The Cathar Secret Book thus is a Latin translation of a Slavonic work (only parts of which survive in the original) brought to the West by a high-ranking Bogomil named Nazarius. Hence the Bogomils, if not directly responsible for the Cathars’ teachings, at least provided a strong influence on them.

This resemblance extends to similar initiatory prayer ceremonies and a number of doctrines, including an exclusive preference for the Lord’s Prayer, the disavowal of marriage, a rejection of the doctrine of the physical Incarnation, an emphasis on asceticism, opposition to the instituted church, and belief in the Devil as a son of God who is the unjust ruler of this world, and more.

During the Albigensian crusades many Cathars reportedly found refuge in Bosnia. Reniero Sacconi, an Italian Inquisitor, stated that the Church of the Cathari extended from the Black Sea to the Atlantic. The Black Sea flanks the Balkans, where no official Cathar settlements had ever been established. He made this statement at least four years before the Cathar crusades began, so it reflects contact not only in time of need, but out of long-standing spiritual roots.

The Cathars were brutally attacked in the Albigensian crusade starting 1208. By 1244 more than one million Cathars had been slaughtered in France. In 1209, for example, the Catholic bishop of Citeaux ordered the entire population of Beziers, a Cathar city of 20,000, put to death and their city destroyed. A minority of Catholics died because the papal legate ordered his soldiers, who wanted to save them, “Kill them all; God will sort them out.” In the Balkans murders did occur but the mass extermination of entire towns, including women and children, was not considered.

The greatest time in the nations of Bosnia and Bulgaria was when this form of heresy was allowed to thrive, without outside interference. The Languedoc area of southern France, home of the Cathars, was equally prosperous before the Church launched its persecutions. This wealth and success may have been what drew their attention. Most of the nobles were Cathars, upper class children attended Cathar schools, literacy rates were the highest in Europe, citizens were the most educated in France, there was less class distinction, and Christians and Cathars lived peacefully together without considering themselves enemies before the Church cast its hawkish gaze upon them. This successful way of life was virtually the same blueprint, passed down from the Bogomils.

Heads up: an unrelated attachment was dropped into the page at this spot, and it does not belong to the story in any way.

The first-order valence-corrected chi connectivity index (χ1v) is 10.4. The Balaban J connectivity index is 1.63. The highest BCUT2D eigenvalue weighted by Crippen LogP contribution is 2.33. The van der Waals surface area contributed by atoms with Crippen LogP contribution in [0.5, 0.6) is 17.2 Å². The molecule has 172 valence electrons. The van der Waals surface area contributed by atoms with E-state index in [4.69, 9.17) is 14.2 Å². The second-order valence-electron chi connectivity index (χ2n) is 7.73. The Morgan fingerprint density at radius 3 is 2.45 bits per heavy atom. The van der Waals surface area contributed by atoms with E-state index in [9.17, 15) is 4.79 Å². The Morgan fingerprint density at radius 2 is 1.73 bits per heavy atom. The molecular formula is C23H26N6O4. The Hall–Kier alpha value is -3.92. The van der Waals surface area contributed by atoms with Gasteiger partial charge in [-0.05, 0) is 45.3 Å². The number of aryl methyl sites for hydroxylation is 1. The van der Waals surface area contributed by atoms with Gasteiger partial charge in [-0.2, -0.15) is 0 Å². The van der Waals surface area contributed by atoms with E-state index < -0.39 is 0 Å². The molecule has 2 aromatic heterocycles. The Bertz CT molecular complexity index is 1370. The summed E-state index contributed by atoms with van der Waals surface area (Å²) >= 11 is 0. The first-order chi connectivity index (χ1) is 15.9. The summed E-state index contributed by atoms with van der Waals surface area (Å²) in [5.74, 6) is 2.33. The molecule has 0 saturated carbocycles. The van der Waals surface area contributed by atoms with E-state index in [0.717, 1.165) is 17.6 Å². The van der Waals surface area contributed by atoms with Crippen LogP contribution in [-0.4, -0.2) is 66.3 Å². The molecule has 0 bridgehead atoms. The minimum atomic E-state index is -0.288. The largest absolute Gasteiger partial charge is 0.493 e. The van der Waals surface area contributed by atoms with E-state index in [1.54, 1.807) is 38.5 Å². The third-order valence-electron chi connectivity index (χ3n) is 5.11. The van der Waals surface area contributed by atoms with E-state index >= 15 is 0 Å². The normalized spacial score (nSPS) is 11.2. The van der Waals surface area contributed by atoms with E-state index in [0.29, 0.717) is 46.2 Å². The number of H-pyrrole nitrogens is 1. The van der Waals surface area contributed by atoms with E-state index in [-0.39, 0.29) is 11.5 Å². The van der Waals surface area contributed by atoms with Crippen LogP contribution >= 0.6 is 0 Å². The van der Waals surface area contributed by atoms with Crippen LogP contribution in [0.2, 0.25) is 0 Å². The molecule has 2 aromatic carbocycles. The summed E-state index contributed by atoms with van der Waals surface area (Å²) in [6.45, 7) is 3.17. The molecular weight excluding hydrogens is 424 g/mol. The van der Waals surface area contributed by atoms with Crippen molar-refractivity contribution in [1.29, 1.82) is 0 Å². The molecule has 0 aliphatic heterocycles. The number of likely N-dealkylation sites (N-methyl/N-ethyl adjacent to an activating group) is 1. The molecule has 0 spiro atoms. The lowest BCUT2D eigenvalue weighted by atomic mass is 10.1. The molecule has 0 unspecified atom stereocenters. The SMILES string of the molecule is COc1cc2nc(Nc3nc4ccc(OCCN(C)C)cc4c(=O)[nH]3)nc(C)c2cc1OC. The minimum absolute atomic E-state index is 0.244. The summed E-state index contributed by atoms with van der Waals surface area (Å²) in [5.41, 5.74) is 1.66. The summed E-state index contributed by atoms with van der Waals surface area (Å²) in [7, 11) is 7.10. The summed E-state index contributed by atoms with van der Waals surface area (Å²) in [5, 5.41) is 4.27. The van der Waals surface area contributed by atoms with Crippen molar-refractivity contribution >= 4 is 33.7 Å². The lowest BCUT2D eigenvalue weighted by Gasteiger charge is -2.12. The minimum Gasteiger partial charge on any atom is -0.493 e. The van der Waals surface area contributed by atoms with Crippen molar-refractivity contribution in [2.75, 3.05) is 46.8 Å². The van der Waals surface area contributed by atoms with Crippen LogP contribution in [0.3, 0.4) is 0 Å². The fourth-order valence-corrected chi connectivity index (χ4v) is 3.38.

By the fourteenth century Bogomilism was in decline, partly because of what Obolensky calls the “general moral decline of the age,” partly because of the influence of Messalianism.16 The name comes from a Syriac word meaning “those who pray.” Their primary belief was that all are born with an indwelling demon that can be driven out only through prayer (rather than through baptism, as Orthodox Christians believed). For those who had expelled their demons, sin was no longer possible, so many Messalians indulged in sexual excesses that were frowned upon by their Orthodox opponents. They lived in strict poverty, did no manual labor, and women were allowed to teach among them.

The Messalians entered Bulgaria during the eighth and ninth centuries and influenced Bogomilism strongly when it arose. The two sects existed separately up to and during the eleventh, but a fusion began to occur in the following century to the point where the two sects were fused completely together by the fourteenth century. The influence of the Messalians, with their extreme sexual indulgence, caused the Bogomils to lose their strongly puritanical streak.

Hungary finally defeated Bosnia in 1408. 126 of Bosnia’s wealthiest and most influential noblemen were beheaded and thrown into the Bosna River from the rocks of Doboj. Remaining nobles like King Sigismund’s chief Bogomil opponent, Hrvoje, surrendered in early 1409.